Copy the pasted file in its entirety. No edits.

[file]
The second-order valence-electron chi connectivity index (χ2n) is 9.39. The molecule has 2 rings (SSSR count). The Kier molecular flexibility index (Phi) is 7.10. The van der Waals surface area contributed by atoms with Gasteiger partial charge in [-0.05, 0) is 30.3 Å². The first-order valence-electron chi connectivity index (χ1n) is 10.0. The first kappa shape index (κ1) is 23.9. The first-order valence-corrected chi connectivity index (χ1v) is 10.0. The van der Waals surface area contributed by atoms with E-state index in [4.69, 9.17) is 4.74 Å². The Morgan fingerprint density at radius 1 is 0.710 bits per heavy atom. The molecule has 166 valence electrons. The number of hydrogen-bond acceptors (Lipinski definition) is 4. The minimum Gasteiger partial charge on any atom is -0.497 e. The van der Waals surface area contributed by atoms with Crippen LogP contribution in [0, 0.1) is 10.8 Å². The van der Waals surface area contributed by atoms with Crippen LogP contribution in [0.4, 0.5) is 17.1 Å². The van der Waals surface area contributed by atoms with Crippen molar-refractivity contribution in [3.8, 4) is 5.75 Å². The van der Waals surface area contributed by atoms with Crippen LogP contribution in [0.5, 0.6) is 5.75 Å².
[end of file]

The second-order valence-electron chi connectivity index (χ2n) is 9.39. The molecule has 2 rings (SSSR count). The Kier molecular flexibility index (Phi) is 7.10. The van der Waals surface area contributed by atoms with Gasteiger partial charge in [-0.05, 0) is 30.3 Å². The first-order valence-electron chi connectivity index (χ1n) is 10.0. The first kappa shape index (κ1) is 23.9. The first-order valence-corrected chi connectivity index (χ1v) is 10.0. The van der Waals surface area contributed by atoms with E-state index in [4.69, 9.17) is 4.74 Å². The Morgan fingerprint density at radius 1 is 0.710 bits per heavy atom. The molecule has 166 valence electrons. The number of hydrogen-bond acceptors (Lipinski definition) is 4. The minimum Gasteiger partial charge on any atom is -0.497 e. The van der Waals surface area contributed by atoms with Crippen LogP contribution in [0, 0.1) is 10.8 Å². The van der Waals surface area contributed by atoms with Crippen LogP contribution in [0.4, 0.5) is 17.1 Å². The van der Waals surface area contributed by atoms with Crippen molar-refractivity contribution in [3.8, 4) is 5.75 Å². The van der Waals surface area contributed by atoms with Crippen LogP contribution in [0.5, 0.6) is 5.75 Å².